Martin Luther was a fitting name for Martin Luther King Jr., who would grow up to be quite a reformer. He was also a very capable preacher and public speaker, like Martin Luther, so the name was highly appropriate.
2. Martin Luther King Jr. Won a Contest for Speaking in Junior High
We mostly think of Martin Luther King Jr. today as being active during the 1960s. One of the little-known Martin Luther King,Jr. facts is that he displayed many of his iconic traits as a youth. From a young age, Martin Luther King Jr. showed both an incredible intellect and great talent as a speaker.
Martin Luther King Jr. won a contest for speaking during his junior year of high school. King was so smart that he skipped grades nine and 12, and started college at only 15 years old. Martin Luther King Jr. graduated from Morehouse College at just 19 years of age. King’s academic achievements are some of the most inspiring Martin Luther King Jr. facts for kids.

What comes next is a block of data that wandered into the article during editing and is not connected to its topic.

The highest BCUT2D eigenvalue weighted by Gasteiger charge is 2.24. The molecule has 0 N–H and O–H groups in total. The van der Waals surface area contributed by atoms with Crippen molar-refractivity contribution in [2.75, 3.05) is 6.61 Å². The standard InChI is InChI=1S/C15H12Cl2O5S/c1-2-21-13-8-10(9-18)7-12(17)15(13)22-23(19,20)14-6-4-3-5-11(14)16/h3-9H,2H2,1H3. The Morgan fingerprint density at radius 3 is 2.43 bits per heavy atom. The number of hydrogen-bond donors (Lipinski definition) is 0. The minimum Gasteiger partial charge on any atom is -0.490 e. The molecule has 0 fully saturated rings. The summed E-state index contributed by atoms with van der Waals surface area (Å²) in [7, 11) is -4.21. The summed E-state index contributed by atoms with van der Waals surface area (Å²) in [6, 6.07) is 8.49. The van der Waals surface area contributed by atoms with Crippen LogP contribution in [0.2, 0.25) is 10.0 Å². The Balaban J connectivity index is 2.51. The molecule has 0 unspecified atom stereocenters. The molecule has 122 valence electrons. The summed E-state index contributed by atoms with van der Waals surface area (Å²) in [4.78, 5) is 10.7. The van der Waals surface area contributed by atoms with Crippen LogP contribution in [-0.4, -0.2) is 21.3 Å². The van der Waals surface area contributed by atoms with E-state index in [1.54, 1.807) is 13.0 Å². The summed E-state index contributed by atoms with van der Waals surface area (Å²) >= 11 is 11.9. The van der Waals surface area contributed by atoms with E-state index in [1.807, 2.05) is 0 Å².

King’s degree from Morehouse was in Sociology and, after he graduated, he continued his studies at Crozer Theological Seminary. By 1951, when King was only 22 years old, he had earned a Bachelor of Arts degree and a Bachelor of Divinity degree.
3. Dr. Martin Luther King Jr. Received His Ph.D. in 1955
After King received his two Bachelor’s degrees, he married his wife Coretta Scott King. Shortly thereafter, King continued his studies as a doctoral student in systematic theology. In 1955, King received his Ph.D., or doctoral degree, from Boston University.
4. In 1954 Martin Luther King Jr. Became the Pastor of a Church
In 1954, before King received his doctorate, he became pastor of the Dexter Avenue Baptist Church in Montgomery, Alabama. King was a passionate preacher who often quoted Jesus Christ and the Gospels at church and in meetings with community members.
5. Martin Luther King Sr. Was a Civil Rights Leader Like His Son